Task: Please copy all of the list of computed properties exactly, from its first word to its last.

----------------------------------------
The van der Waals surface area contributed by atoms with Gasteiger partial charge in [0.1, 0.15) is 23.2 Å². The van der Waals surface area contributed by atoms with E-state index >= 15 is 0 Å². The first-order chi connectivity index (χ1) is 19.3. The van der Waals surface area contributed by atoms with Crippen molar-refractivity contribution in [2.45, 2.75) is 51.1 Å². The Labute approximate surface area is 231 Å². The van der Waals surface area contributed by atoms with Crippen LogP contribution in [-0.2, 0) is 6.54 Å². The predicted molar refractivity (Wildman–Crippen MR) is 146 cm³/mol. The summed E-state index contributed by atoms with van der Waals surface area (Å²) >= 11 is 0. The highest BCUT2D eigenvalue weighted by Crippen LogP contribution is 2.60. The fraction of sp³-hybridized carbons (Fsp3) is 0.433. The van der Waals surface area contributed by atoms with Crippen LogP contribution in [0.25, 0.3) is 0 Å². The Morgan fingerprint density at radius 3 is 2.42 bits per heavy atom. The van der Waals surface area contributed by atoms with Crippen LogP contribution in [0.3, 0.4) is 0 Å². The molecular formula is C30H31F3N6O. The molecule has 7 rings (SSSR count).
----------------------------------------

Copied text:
The van der Waals surface area contributed by atoms with Gasteiger partial charge in [0.1, 0.15) is 23.2 Å². The van der Waals surface area contributed by atoms with E-state index >= 15 is 0 Å². The first-order chi connectivity index (χ1) is 19.3. The van der Waals surface area contributed by atoms with Crippen molar-refractivity contribution in [2.45, 2.75) is 51.1 Å². The Labute approximate surface area is 231 Å². The van der Waals surface area contributed by atoms with Crippen LogP contribution in [-0.2, 0) is 6.54 Å². The predicted molar refractivity (Wildman–Crippen MR) is 146 cm³/mol. The summed E-state index contributed by atoms with van der Waals surface area (Å²) >= 11 is 0. The highest BCUT2D eigenvalue weighted by Crippen LogP contribution is 2.60. The fraction of sp³-hybridized carbons (Fsp3) is 0.433. The van der Waals surface area contributed by atoms with Crippen LogP contribution in [0.25, 0.3) is 0 Å². The Morgan fingerprint density at radius 3 is 2.42 bits per heavy atom. The van der Waals surface area contributed by atoms with Crippen LogP contribution in [0.3, 0.4) is 0 Å². The molecular formula is C30H31F3N6O. The molecule has 7 rings (SSSR count).